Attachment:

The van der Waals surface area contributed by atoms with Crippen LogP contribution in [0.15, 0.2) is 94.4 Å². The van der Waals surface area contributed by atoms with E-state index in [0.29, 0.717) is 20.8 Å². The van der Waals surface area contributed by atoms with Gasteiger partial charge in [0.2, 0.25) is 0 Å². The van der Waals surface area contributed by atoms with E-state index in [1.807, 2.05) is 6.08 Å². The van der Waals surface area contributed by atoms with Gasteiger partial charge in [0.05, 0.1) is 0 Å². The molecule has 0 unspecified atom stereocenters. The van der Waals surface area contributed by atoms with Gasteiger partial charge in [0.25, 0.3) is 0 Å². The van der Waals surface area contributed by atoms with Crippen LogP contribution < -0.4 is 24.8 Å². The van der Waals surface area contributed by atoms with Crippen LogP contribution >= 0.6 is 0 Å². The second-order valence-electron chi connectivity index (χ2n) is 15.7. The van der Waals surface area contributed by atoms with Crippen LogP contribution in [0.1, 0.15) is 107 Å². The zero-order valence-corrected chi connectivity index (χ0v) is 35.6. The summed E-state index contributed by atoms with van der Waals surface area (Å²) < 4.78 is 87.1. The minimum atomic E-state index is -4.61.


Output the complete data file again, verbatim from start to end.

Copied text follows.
The van der Waals surface area contributed by atoms with Crippen LogP contribution in [0.15, 0.2) is 94.4 Å². The van der Waals surface area contributed by atoms with E-state index in [0.29, 0.717) is 20.8 Å². The van der Waals surface area contributed by atoms with Gasteiger partial charge in [0.2, 0.25) is 0 Å². The van der Waals surface area contributed by atoms with E-state index in [1.807, 2.05) is 6.08 Å². The van der Waals surface area contributed by atoms with Gasteiger partial charge in [0.05, 0.1) is 0 Å². The molecule has 0 unspecified atom stereocenters. The van der Waals surface area contributed by atoms with Gasteiger partial charge in [0.25, 0.3) is 0 Å². The van der Waals surface area contributed by atoms with Crippen LogP contribution < -0.4 is 24.8 Å². The van der Waals surface area contributed by atoms with Crippen LogP contribution >= 0.6 is 0 Å². The second-order valence-electron chi connectivity index (χ2n) is 15.7. The van der Waals surface area contributed by atoms with Crippen LogP contribution in [0.1, 0.15) is 107 Å². The zero-order valence-corrected chi connectivity index (χ0v) is 35.6. The summed E-state index contributed by atoms with van der Waals surface area (Å²) < 4.78 is 87.1. The minimum atomic E-state index is -4.61.